"Growing up in apartheid years as a young boy one was not free," the priest says.

Rossouw and his family couldn't travel freely. His father wasn't allowed to set foot in certain parts of town. Blacks weren't allowed to vote. There were separate buses, schools and toilets for whites. Interracial marriages were forbidden. Blacks and coloreds ended up in the worst jobs. Educational options for Rossouw were restricted by law.

But the priest says Mandela made it clear that any obstacle, any injustice can be overcome.

"The legacy that Mandela brings is that despite what the past has dealt you, do not allow it to determine your future," Rossouw says. "For many of us, myself included, that's a message that we've taken to heart. Yes, we have a bad past but this will not affect the future we are looking towards."

Copyright 2013 NPR. To see more, visit http://www.npr.org/.

Transcript

DAVID GREENE, HOST:

And South Africans are celebrating an emotional birthday. Nelson Mandela is 95 years old today.

(SOUNDBITE OF WOMEN SINGING)

GREENE: That's the sound of women singing for Mandela, gathered this morning outside the hospital where he's been since last month. The hero of the anti-apartheid movement remains in critical condition, though the government released another statement today saying his health is steadily improving.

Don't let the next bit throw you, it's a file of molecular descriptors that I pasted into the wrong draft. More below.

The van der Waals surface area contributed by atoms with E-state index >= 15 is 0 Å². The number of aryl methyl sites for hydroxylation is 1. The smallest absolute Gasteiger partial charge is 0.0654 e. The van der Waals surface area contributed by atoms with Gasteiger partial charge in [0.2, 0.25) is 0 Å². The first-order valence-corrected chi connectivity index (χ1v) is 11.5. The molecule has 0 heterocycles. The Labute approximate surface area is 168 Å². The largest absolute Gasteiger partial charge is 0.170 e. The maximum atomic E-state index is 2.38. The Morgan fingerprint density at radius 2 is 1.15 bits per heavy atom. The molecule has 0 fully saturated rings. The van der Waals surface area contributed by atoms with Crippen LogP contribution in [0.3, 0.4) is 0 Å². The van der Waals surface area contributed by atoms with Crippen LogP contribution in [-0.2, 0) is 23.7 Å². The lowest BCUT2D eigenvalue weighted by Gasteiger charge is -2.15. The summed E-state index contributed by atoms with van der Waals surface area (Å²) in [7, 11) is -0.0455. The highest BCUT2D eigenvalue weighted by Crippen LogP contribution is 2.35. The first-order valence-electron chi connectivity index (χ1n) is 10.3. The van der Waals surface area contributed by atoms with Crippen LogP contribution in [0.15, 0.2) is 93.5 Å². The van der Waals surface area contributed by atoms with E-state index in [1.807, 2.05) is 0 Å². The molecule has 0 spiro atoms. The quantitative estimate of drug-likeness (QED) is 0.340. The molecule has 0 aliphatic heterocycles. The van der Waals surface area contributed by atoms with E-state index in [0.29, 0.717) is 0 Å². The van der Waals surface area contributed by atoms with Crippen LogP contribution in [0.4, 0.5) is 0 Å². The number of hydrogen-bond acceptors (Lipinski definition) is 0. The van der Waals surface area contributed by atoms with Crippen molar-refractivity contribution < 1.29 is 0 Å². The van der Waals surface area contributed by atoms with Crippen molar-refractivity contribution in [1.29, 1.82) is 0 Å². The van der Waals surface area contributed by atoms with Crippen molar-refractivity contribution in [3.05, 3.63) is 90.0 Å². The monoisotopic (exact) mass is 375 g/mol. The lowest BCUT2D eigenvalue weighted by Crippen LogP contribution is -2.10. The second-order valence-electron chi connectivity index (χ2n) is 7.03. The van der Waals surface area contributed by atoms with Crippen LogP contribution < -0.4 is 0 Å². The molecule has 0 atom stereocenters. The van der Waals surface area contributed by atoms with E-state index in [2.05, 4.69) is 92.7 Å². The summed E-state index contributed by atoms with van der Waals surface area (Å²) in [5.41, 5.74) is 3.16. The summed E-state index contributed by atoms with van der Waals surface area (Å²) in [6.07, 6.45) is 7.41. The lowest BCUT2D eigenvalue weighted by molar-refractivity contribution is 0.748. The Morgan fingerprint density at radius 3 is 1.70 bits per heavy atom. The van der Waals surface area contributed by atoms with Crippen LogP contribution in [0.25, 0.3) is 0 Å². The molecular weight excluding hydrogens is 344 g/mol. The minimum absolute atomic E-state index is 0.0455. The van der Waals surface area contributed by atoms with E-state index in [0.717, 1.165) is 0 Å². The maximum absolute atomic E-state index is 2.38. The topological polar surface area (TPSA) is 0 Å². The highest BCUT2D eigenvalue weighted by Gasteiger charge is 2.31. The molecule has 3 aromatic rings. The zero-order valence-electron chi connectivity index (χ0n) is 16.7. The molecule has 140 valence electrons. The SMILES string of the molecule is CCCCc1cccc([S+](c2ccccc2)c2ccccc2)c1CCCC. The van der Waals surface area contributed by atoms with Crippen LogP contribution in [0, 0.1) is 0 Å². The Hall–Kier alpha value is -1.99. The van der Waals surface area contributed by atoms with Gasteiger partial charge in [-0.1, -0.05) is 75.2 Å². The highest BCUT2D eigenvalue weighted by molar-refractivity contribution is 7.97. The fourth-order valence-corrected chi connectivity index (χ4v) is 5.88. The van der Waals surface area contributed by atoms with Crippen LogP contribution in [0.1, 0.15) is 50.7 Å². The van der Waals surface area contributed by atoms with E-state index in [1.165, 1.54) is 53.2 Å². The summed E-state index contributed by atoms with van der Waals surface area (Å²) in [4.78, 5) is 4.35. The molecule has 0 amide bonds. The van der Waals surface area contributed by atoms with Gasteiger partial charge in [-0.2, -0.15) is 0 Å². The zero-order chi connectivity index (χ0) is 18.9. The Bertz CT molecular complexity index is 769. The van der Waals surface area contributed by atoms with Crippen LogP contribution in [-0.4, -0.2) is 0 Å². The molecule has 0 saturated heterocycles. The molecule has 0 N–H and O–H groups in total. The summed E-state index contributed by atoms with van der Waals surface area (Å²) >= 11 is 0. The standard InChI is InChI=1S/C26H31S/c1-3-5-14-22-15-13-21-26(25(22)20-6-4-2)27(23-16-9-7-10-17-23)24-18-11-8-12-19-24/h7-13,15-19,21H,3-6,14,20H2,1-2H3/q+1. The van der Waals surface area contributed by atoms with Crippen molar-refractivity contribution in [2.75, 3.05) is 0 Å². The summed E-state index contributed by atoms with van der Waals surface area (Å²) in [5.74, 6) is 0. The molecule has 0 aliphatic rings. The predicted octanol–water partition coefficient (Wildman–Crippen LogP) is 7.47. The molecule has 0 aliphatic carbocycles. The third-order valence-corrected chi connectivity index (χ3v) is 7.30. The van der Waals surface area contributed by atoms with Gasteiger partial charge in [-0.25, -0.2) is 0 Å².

NPR's Jason Beaubien reports from Johannesburg that Mandela's fragile health has South Africans thinking about the long-term legacy of their first black president.

JASON BEAUBIEN, BYLINE: The Nelson Mandela Center of Memory is asking people in South Africa and around the world to spend 67 minutes today volunteering in their communities in tribute to the ailing former president. The 67 minutes represents the 67 years Mandela gave in public service, fighting against the apartheid system of segregation and later as a statesman.

Ever since he was hospitalized more than a month ago, small shrines to Mandela have popped up all across the country. His picture hangs in shop windows. The newspapers and TV stations give daily updates on Madiba, as he's affectionately known here.

BRENDA MOTSEARI: Nelson Mandela is the father, a mentor, a motivator, a director. He's everything to South Africans.

BEAUBIEN: Brenda Motseari is just coming out of a Mass at the Regina Mundi Catholic Church in the Rockville section of Soweto. She says Mandela is in everyone's prayers at the moment.

MOTSEARI: That praying for Mandela, we know through prayers miracles may not happen, but it keeps us going as the nation.

BEAUBIEN: Motseari says she'll never forget the day in February of 1990, when Nelson Mandela was released after spending 27 years in prison. He greeted a huge crowd in Cape Town by raising his clenched fist.